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News March 5, 2018 Issue

Cryptocurrencies: Caution is the Watchword as This Digital Avenue Grows

Digital currencies such as bitcoin and ethereum may be the wave of the future – but that future is not here yet and may not be for a while. Advisers, investment companies and broker-dealers looking at cryptocurrencies should consider holding back until the SEC and other regulators work out a number of outstanding questions, many of which have a direct bearing on investor protection and fiduciary duty.

The SEC, in a recent statement and testimony by chairman Jay Clayton, a staff letter from Division of Investment Management director Dalia Blass, and various forms of guidance, has let the asset management industry and cryptocurrency advocates know of its concerns. While the agency sees potential promise in electronic currencies and attempts to raise electronic capital through initial coin offerings (ICOs), it first wants a number of issues addressed.

"Investors should understand that to date no ICOs have been registered with the SEC, and the SEC also has not approved for listing and trading any exchange-traded products (such as ETFs) holding cryptocurrencies or other assets related to cryptocurrencies," said Clayton in February 6 testimony before the U.S. Senate Banking, House and Urban Affairs Committee.

"The technology on which cryptocurrencies and ICOs are based may prove to be disruptive, transformative and efficiency enhancing," he said. "While advising clients, designing products and engaging in transactions, market participants and their advisers should thoughtfully consider our laws, regulations and guidance, as well as our principles-based securities law framework, which has served us well in the face of new developments for more than 80 years."

Questions of definition and investment

Cryptocurrencies raise both interest and concern because, while there is a lot of buzz around the terms, many individuals and firms are not clear on what they are. The answer, in short, is that investors purchase electronic currencies like bitcoin online, purchasing units on a digital ledger that they can then access with a private digital key. Those who purchase shares of ICOs do much the same thing.

The answer to the always-central question of, "but what is it worth?" is that it is worth what the market says it is worth. Cryptocurrencies, unlike traditional currencies like the dollar or the euro, are not backed by the full faith and credit of any government. Nonetheless, according to Clayton, "cryptocurrencies, ICOs and related products and technologies have captured the popular imagination – and billions of hard-earned dollars – of American investors from all walks of life."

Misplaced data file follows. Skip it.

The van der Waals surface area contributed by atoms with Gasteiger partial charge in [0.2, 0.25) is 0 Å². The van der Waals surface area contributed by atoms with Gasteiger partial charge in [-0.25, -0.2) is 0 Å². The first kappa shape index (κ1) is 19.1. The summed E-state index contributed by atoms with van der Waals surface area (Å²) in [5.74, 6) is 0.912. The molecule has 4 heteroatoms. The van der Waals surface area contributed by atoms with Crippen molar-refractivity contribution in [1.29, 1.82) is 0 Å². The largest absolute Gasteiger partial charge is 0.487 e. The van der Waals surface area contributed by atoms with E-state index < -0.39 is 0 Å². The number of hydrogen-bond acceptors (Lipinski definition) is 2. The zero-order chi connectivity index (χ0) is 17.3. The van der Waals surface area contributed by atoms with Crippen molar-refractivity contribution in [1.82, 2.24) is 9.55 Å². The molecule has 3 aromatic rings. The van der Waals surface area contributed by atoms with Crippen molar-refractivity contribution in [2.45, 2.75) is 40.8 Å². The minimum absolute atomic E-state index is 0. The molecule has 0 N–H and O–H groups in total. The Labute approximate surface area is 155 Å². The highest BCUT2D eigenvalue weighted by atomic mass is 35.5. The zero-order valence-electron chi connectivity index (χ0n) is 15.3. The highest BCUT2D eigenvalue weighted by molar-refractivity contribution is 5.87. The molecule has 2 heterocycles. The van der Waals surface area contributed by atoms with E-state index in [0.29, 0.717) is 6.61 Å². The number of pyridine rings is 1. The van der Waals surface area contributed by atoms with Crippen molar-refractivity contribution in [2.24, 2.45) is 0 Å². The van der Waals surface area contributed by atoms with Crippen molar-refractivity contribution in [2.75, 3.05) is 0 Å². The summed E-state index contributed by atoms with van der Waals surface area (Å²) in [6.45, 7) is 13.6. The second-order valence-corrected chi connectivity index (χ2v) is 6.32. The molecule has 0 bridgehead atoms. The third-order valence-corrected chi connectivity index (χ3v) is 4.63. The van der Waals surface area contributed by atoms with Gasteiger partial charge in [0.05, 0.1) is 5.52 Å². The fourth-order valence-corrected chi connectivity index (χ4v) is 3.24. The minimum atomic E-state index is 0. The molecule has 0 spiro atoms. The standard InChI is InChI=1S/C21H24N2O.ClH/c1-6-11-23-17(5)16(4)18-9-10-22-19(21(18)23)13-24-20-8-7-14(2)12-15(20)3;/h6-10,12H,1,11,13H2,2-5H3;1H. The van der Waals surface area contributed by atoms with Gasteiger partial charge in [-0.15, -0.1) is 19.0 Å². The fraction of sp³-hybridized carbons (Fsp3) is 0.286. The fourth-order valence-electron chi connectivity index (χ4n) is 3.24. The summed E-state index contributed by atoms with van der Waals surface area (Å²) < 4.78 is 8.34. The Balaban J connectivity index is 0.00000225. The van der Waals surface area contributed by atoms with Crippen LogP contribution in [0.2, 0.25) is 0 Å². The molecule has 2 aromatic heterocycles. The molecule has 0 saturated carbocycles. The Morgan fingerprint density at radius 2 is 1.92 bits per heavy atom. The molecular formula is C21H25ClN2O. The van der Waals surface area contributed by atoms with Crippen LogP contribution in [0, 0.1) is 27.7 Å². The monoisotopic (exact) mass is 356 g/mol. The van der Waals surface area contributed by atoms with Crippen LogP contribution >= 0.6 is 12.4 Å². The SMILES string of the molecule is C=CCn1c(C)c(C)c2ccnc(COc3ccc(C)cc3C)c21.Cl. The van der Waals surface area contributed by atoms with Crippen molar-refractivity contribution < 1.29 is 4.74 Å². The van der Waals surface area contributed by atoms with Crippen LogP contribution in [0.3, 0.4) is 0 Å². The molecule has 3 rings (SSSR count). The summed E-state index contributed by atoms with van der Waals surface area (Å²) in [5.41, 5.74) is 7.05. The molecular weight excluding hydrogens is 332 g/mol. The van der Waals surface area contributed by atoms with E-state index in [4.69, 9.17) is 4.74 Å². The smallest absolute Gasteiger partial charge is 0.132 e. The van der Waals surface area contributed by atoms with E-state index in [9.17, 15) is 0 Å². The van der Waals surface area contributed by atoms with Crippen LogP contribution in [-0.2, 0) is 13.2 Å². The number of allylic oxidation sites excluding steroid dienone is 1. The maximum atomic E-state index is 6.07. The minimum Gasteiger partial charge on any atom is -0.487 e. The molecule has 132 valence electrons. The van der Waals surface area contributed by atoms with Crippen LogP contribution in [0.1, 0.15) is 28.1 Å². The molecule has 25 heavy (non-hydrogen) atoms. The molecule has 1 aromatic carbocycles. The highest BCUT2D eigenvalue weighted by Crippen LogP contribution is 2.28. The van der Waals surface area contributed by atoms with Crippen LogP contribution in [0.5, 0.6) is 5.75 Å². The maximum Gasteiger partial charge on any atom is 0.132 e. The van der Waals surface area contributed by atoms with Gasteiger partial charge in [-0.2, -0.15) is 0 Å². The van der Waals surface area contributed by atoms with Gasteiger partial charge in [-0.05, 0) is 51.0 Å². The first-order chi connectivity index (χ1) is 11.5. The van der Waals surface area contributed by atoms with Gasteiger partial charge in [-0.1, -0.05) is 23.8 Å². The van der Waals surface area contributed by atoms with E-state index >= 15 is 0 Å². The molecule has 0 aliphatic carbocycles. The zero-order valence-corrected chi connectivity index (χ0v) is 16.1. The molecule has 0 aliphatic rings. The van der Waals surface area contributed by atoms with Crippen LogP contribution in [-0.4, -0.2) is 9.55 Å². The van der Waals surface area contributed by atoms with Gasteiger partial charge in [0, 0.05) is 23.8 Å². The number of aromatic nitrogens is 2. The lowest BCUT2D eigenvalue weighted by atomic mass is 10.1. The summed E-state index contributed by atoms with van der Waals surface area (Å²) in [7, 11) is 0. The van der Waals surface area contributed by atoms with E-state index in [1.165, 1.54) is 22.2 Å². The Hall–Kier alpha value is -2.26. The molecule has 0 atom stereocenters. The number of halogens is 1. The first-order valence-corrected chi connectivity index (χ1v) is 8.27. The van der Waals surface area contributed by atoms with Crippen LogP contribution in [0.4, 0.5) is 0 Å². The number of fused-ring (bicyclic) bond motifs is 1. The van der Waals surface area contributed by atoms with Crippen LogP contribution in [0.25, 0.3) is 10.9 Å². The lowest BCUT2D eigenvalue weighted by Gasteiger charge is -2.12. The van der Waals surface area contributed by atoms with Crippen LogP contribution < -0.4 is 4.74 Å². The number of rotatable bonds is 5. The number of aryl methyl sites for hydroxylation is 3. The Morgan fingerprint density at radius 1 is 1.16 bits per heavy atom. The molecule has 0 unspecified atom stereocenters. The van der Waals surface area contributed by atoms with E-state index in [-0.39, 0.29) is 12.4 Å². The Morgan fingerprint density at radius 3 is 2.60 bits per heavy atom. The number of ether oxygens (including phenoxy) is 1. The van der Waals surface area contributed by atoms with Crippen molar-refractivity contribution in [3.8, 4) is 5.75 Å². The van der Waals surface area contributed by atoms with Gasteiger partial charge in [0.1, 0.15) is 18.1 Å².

Advisers and others should keep in mind that, for all the interest being shown in this growing investment methodology, few advisers appear to be taking part. "I am not aware of any retail advisory firms currently investing client dollars in cryptocurrencies or ICOs, said Kirkpatrick Townsend partner Paul Foley. "The most important thing for investment advisers today is that they need to act responsibly, hold themselves to high standards and remember their fiduciary duty. The SEC is relying upon ‘gatekeepers,’ including advisers, to help protect crypto and ICO investors – a role tied to their fiduciary duty."

"It’s probably a little premature for advisers to start jumping in, but it’s certainly okay to start thinking about it and finding out more," said Mayer Brown attorney Adam Kanter. "Advisers may be considering using bitcoin because of recent publicity about good returns, and may be anticipating that their clients or other investors will be coming to them with questions about investing, but it’s sort of like the Wild West out there right now."

The threshold question

The key question that the SEC wants to determine is whether cryptocurrencies, either existing or newly formed from ICOs, are securities. Why? If they are securities, they fall under agency registration, and most of the SEC’s rules and guidance apply, just like for any other security. If they are not securities, the agency would appear to have no regulatory authority over them, which would raise all kinds of investor protection and fiduciary duty issues.

"The SEC regulates securities transactions and certain individuals and firms who participate in our securities markets," said Clayton. "The SEC does not have direct oversight of transactions in currencies or commodities, including currency trading platforms."

He noted that while cryptocurrencies currently exist that do not appear to be securities, "simply calling something a ‘currency’ or a currency-based product does not mean that it is not a security. . . . If a cryptocurrency, or a product with its value tied to one or more cryptocurrencies, is a security, its promoters cannot make offers or sales unless they comply with the registration and other requirements under our federal securities laws."

The SEC’s point of view, said Kanter, appears to be that "cryptocurrencies offered through ICOs that walk and talk like traditional securities – even if they have some ‘token utility’ features – should be regulated like traditional securities offerings."